OK – people, listen.  I’ve told you about some of my favorite books this year – Phoebe Howard’s and Segreto’s – both gorgeous.  AND now, add a third one to the list.  If you like Veranda, get this book.  That’s all I will say.  RUN.   There’s nothing really new here.  It’s all your favorite houses from past issues.  But that’s the point, isn’t it?  To have all your FAVORITE Veranda houses together in one HUGE book – with extra large photographs, without all the writing over the pictures like it happens in the magazine.  Just clean, huge, beautiful photographs of your favorite houses. 

  

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Like this.  The most beloved cover story ever – it is the cover of the book and the first house featured.  This house is the home of clothier Edourard Vermeulen. From Belgian (naturally) – it is a stunner.  I’ve always loved that urn filled with roses.  And that table – so hot right now in America, but this house was designed years ago. 

 

The photographs are so much bigger than they are in the magazine!  I LOVE IT!!!!!!!!!!!     Each house featured – almost each single house in the book was a favorite of mine.  Did I edit this book?  I was wondering???   Ha!  Seriously, Newsom picked out each house that I myself would have picked out for the book.  There are tons of houses, 30 in all,  and I think there were only two that weren’t absolute favorites over the years.   And even those are beautiful.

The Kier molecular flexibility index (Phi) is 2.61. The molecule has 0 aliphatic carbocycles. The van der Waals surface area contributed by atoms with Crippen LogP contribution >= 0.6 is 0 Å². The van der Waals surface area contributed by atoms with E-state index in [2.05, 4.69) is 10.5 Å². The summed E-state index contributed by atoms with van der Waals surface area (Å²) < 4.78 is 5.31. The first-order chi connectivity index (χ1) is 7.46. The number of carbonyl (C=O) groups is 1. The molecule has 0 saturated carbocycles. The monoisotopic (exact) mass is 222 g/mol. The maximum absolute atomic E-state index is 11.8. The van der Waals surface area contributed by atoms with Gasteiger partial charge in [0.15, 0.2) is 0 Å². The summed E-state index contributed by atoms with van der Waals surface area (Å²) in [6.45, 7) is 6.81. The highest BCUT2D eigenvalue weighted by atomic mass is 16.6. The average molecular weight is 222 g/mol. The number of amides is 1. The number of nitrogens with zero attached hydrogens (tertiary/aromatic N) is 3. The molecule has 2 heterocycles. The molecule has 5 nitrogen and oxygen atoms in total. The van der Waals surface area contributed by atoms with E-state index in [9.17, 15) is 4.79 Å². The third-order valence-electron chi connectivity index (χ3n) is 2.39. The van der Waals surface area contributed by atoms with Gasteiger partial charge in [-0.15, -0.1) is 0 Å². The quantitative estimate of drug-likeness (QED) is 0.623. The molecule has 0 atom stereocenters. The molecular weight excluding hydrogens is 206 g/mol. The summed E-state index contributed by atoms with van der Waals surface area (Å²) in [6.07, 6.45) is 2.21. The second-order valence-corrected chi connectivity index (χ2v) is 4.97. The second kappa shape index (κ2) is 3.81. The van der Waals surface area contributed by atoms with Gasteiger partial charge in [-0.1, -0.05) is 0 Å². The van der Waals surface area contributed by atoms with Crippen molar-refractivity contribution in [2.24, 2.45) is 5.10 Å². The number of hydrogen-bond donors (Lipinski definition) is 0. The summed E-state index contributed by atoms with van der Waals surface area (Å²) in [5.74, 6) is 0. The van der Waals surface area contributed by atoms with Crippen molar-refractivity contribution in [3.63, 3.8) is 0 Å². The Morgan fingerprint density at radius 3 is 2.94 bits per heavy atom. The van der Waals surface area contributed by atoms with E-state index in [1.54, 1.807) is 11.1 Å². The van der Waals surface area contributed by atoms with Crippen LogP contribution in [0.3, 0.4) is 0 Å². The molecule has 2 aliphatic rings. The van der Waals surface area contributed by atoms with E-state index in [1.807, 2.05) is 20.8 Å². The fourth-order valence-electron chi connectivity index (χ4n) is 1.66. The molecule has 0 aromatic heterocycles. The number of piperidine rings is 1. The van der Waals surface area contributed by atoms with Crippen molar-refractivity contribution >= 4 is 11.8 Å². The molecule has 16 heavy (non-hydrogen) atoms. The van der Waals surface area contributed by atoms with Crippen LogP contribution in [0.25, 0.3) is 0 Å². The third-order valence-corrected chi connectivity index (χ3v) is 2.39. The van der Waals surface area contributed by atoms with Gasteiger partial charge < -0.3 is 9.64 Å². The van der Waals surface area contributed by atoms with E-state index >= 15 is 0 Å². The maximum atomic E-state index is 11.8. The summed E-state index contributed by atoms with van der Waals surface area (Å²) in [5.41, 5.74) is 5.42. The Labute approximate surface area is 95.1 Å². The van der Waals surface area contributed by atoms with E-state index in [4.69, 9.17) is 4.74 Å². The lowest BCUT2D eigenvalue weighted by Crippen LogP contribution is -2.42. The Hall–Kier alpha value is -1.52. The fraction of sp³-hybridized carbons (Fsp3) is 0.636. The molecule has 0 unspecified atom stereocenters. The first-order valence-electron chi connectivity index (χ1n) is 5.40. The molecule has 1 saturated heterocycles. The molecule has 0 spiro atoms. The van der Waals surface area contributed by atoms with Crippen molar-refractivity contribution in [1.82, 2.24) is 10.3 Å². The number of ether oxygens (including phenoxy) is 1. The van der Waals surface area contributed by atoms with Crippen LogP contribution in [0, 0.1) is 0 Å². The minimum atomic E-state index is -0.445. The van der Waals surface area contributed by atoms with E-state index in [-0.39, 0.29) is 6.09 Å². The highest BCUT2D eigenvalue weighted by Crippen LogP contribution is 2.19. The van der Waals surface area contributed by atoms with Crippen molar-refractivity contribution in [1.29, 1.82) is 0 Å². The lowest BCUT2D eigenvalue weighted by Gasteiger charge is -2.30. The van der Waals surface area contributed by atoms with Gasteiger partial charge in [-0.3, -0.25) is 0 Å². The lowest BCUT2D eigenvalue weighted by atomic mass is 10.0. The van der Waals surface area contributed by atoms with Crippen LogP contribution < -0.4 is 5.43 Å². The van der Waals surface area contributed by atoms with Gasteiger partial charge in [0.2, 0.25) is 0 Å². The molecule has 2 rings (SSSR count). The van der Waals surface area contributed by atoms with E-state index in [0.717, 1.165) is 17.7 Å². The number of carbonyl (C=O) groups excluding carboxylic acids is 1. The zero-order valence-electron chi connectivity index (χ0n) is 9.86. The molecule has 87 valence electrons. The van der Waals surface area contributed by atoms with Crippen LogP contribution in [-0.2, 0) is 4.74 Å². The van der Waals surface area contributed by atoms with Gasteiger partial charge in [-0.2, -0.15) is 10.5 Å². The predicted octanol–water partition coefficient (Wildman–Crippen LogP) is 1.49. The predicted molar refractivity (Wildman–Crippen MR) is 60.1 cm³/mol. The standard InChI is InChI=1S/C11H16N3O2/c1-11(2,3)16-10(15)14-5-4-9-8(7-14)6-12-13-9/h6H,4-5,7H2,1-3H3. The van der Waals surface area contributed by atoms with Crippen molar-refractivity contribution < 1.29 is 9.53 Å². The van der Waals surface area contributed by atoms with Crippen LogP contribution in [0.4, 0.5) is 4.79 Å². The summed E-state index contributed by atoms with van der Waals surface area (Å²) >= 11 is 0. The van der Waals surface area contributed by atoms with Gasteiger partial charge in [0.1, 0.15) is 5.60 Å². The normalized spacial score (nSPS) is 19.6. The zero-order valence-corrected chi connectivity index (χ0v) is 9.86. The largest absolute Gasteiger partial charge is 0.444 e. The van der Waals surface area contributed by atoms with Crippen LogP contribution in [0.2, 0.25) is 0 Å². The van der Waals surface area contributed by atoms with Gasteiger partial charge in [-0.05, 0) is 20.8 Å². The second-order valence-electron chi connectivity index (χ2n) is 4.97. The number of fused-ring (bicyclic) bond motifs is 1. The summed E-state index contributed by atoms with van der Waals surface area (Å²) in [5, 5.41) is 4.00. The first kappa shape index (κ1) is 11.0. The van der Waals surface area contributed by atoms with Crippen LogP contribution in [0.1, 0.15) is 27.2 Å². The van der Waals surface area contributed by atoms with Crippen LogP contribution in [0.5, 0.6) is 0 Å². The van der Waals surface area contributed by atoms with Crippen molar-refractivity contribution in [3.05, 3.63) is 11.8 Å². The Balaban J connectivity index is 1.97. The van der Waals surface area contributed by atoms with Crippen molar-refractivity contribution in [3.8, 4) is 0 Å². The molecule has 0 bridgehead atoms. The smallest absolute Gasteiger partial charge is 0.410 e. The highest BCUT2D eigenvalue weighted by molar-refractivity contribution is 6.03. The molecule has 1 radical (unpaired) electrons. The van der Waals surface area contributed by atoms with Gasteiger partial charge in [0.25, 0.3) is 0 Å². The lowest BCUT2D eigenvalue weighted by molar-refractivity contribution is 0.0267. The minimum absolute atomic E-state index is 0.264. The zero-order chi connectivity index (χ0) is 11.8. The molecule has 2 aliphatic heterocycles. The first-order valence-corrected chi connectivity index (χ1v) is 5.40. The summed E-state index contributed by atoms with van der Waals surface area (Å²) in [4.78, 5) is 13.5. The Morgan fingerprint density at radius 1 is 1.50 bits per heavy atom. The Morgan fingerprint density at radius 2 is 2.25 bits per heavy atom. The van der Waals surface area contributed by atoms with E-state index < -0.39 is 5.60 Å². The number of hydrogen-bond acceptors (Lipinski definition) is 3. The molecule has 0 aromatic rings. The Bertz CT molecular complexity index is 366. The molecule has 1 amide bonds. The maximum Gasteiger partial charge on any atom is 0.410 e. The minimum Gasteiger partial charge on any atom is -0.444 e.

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The next house is a classic by Dan Carithers (my favorite of all his houses – well one of them!) I’ve always loved the curve of the sconce – it looks like sculpture. 

 

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The next is a house by John Saladino.  Oh my.  And on and on it goes.  It’s a feast for the eyes.

 

You can throw out all those dog eared, yellowing and torn clips from Veranda.  It’s all here in one place now – in this book.   Some of the pictures were fresh again – it had been a long time since I’d seen them.  Others were more well known.  A real bonus - there are two gorgeous houses by the Houston great Babs Watkins, including the first house I saw of hers that made me fall hopelessly in love with her aesthetic.  Such great memories.  And that is what this book represents – memories.   Memories of falling in love with design and designers.  Remembering the first time you saw Bobby McAlpine’s work.  Or those gorgeous aqua beach houses.   A reader emailed me saying “I wish you lived here so we could sit and look at the book together.”  Yes – I understand what she meant.  If you do too – this is the book for you.

 

 

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Babs Watkins – the first house of hers that I had seen – Love at First Sight!